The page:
Cumulus Media has secured government approval to become as much as 100% foreign-owned. The Federal Communications Commission on Friday approved a petition filed by the company, saying its approval would likely enable Cumulus to be in a stronger financial condition post-bankruptcy.
“We find that the public interest would not be served by prohibiting foreign ownership of Cumulus, the owner of nearly 450 radio broadcast station licenses, in excess of the 25% benchmark,” Audio Division Chief Albert Shuldiner wrote in the declaratory ruling. He said by giving Cumulus more leeway, the company would have “greater flexibility” to access foreign investment dollars and in turn would be able to better compete with other media companies.
The only condition that the FCC put on Cumulus is that it will need to obtain specific approval for any foreign individual, entity, or group that seeks to hold more than five percent of the equity and/or voting interests in the company. In some cases however that limit will be raised to 10%. Cumulus will also need to alert the Media Bureau if it becomes aware that it has fallen out of compliance with that requirement.
There were signals from Washington earlier this year that the government would allow Cumulus to become the latest radio group to exceed the long-held 25% cap on foreign ownership. Team Telecom – the interagency federal government group that analyzes requests for national security, law enforcement, and public safety issues – gave its approval to the proposal in February.
Cumulus filed a petition seeking permission to boost its foreign ownership beyond the 25% cap in July 2018. The move is, in large part, an extension of its bankruptcy reorganization plan. Under the debt-for-equity swap agreement with its lenders that reduced Cumulus’ total debt from $2.34 billion to $1.30 billion, the company awarded 83.5% of the new stock to the former lenders and 16.5% to the general unsecured creditors. The company said in its request that as a result there are “numerous” new stockholders, some of which are foreign-owned.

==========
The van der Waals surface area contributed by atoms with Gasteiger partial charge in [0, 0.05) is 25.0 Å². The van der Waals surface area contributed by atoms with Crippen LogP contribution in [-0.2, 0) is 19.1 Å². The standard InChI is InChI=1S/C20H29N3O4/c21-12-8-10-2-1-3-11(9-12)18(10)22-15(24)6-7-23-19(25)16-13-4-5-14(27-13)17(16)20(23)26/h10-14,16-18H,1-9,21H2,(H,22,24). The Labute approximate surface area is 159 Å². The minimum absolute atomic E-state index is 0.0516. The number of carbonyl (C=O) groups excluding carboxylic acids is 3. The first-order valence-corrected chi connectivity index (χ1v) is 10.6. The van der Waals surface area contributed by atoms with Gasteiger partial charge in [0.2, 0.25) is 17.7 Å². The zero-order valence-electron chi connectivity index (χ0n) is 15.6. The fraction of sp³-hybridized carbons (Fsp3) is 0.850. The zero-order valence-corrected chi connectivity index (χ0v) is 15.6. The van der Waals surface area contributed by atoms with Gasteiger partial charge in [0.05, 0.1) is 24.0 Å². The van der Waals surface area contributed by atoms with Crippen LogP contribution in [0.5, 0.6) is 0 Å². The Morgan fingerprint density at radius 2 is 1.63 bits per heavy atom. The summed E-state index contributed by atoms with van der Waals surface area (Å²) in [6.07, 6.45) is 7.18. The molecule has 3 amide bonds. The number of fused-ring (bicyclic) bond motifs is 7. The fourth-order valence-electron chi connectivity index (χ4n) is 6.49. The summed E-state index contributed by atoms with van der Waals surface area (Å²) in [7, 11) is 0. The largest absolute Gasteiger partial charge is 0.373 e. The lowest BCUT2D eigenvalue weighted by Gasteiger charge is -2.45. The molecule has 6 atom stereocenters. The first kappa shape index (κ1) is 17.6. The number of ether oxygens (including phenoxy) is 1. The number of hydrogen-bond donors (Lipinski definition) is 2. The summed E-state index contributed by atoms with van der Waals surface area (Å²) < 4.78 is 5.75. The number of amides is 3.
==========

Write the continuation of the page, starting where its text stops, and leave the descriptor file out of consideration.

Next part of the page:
To speed approval of its reorganization, Cumulus crafted a two share class mechanism that capped offshore investors from holding no more than a 22.5% direct interest – in order to avoid seeking a waiver from the government’s 25% cap on foreign ownership of radio and television stations.
Then-CFO John Abbot told investors earlier this year that one of the outcomes will be to allow Cumulus to simplify the two-share class structure and convert warrants into the single class of stock that already trades on the Nasdaq. “We think its resolution will be an important step forward in enhancing the liquidity of our Class A shares by making it easier to convert the warrants into Class A shares,” he said.
The number of radio groups that have lined-up offshore investors has grown in the past few years. Proposals similar to what Cumulus filed are currently pending before Team Telecom from iHeartMedia and from Univision’s proposed new owners, a group that includes Mexican broadcaster Televisa.
The FCC has increasingly been more open to waiving broadcasters past the caps on foreign ownership for radio that date to the 1930s. In an effort to simplify that process, the FCC voted in 2016 to streamline the process and standardize the review procedure for deals that proposed going past the 25% foreign ownership benchmark.
In April President Trump issued an executive order that formally established the review process that applications need to go through in order to be approved by the FCC. Under the new guidance, the undertaking will not only be more clear-cut but it will also give the White House greater influence on Team Telecom as it analyzes a proposed transaction.